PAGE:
Reading Van Gogh
I've begun reading from "Theories of Modern Art" in order to broaden my knowledge of artists and the major art movements of history. The book is a six-hundred-plus page Juggernaut used as textbooks in college art classes apparently [I may have had a class that required this book, but that's beyond my memory - and was undoubtedly beyond my interest to read at the time].
Anyway, it has been interesting reading letters from [the now-famous artist] Vincent van Gogh writing about his artwork and thoughts on art in general. The letters - written mostly to his brother Theo after leaving the bustling art scene of Paris for the solitude of Arles - create a sort of diary of creative investigation. Amid his rants on subject matter and the specific color choices he's made in paintings as well as his admiration of Japanese painting. I see the same electric yearning of creativity that I often experience when I delve into my own artwork and discover this simple but elusive thing called style.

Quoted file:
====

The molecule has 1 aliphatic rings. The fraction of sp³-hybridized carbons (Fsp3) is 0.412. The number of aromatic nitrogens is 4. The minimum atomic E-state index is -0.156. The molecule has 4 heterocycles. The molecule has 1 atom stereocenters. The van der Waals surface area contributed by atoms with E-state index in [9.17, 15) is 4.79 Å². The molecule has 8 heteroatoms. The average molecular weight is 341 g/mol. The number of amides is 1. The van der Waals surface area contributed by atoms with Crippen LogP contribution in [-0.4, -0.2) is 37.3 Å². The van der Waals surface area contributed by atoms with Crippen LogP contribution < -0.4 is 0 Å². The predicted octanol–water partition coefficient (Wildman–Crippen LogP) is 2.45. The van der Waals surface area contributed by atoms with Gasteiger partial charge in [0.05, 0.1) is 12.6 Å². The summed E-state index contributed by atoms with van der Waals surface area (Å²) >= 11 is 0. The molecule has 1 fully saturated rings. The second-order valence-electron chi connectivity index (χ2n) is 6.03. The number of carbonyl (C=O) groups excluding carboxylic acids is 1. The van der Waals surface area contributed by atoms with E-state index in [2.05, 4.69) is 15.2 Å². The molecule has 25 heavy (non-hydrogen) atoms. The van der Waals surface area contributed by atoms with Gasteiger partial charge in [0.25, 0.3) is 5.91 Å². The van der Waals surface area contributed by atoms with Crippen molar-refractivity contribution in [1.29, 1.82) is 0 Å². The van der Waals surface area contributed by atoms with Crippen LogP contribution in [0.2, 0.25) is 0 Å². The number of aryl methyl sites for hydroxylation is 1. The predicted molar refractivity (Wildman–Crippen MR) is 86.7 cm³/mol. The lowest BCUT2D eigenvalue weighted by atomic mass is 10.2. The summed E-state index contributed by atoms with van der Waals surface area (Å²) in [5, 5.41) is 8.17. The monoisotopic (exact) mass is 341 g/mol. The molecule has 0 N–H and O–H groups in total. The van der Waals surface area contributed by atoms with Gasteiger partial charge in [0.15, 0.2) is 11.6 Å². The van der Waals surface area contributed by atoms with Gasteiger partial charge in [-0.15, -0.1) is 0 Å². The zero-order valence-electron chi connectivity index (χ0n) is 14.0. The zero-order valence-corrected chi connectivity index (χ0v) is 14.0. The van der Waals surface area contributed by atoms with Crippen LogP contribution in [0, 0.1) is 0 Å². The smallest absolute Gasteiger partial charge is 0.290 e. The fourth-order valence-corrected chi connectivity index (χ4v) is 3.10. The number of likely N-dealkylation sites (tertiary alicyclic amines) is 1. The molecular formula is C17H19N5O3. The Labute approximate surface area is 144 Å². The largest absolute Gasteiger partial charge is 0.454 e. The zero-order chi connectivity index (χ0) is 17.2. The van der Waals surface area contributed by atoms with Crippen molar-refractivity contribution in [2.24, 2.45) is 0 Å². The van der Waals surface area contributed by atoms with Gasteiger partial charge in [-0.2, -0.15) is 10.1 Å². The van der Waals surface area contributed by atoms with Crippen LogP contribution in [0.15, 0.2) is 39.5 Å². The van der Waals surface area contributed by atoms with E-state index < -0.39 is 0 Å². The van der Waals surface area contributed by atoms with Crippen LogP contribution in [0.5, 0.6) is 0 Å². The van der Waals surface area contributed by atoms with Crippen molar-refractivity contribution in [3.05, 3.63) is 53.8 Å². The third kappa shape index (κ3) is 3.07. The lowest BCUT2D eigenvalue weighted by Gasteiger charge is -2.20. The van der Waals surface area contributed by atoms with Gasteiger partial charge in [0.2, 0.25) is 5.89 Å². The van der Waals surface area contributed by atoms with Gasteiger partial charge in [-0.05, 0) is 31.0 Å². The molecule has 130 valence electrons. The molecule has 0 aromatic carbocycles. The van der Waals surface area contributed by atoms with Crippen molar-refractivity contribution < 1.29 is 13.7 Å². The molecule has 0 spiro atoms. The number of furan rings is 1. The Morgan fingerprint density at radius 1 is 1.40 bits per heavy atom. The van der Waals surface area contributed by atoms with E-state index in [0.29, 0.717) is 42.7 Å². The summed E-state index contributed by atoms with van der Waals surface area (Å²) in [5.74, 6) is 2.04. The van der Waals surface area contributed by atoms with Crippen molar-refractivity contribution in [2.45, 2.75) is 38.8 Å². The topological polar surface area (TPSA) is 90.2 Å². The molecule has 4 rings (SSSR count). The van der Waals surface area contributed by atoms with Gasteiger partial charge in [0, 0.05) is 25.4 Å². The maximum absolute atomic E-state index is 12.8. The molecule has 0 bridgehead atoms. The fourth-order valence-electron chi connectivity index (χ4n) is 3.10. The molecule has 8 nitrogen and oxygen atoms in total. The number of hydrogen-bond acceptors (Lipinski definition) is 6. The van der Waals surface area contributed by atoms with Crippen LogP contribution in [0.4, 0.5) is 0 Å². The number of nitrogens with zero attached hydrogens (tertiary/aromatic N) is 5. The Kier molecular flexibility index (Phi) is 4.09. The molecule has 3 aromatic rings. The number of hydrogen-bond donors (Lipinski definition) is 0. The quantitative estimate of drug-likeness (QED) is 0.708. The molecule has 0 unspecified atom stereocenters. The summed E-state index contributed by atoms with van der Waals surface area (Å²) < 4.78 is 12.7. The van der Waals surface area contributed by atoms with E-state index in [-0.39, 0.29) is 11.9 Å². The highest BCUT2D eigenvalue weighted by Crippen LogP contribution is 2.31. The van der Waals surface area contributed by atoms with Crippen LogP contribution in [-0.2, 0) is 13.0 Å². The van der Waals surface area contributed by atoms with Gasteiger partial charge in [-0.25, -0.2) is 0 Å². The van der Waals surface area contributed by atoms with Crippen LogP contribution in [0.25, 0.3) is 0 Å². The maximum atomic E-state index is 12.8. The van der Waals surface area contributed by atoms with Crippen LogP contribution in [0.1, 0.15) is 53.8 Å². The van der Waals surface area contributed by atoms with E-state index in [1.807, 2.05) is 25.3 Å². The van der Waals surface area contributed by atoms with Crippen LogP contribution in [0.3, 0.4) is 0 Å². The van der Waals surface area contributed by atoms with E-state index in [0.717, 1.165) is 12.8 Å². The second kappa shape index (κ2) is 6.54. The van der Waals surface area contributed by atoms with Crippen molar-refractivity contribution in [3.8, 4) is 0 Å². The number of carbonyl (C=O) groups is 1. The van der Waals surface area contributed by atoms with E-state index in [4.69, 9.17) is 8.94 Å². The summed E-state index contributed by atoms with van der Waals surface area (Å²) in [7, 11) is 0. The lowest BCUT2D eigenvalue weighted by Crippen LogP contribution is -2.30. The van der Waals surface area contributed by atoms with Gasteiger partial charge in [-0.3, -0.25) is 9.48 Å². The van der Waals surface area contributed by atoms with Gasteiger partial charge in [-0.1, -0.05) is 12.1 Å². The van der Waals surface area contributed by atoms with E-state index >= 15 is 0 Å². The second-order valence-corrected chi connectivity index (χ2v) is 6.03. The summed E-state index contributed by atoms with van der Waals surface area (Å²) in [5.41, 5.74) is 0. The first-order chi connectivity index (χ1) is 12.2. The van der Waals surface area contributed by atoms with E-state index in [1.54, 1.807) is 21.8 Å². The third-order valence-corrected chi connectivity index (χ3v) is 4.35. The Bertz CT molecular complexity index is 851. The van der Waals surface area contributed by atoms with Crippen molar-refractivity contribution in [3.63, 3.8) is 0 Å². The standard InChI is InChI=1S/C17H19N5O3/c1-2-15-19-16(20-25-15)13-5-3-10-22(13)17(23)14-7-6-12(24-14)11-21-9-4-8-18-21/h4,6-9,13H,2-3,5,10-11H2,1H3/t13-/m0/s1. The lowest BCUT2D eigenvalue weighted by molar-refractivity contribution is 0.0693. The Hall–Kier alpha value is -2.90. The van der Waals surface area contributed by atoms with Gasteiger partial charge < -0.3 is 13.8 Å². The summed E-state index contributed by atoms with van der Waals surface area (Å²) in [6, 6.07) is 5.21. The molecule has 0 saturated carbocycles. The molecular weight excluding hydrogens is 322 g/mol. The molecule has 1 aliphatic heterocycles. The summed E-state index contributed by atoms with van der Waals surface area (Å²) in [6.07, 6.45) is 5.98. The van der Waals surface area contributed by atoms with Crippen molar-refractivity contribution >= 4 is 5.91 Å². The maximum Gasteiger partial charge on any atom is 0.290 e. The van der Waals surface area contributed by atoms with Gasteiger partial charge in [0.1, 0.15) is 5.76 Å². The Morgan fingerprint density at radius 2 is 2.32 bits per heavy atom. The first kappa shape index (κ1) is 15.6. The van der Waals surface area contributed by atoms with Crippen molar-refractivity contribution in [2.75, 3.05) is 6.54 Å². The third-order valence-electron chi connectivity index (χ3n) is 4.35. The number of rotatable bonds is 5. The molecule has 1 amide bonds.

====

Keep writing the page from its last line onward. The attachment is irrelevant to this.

"When the thing represented is, in point of character, absolutely in agreement and one with manner of representing it, isn't it just that which gives a work of art its quality?" - Vincent van Gogh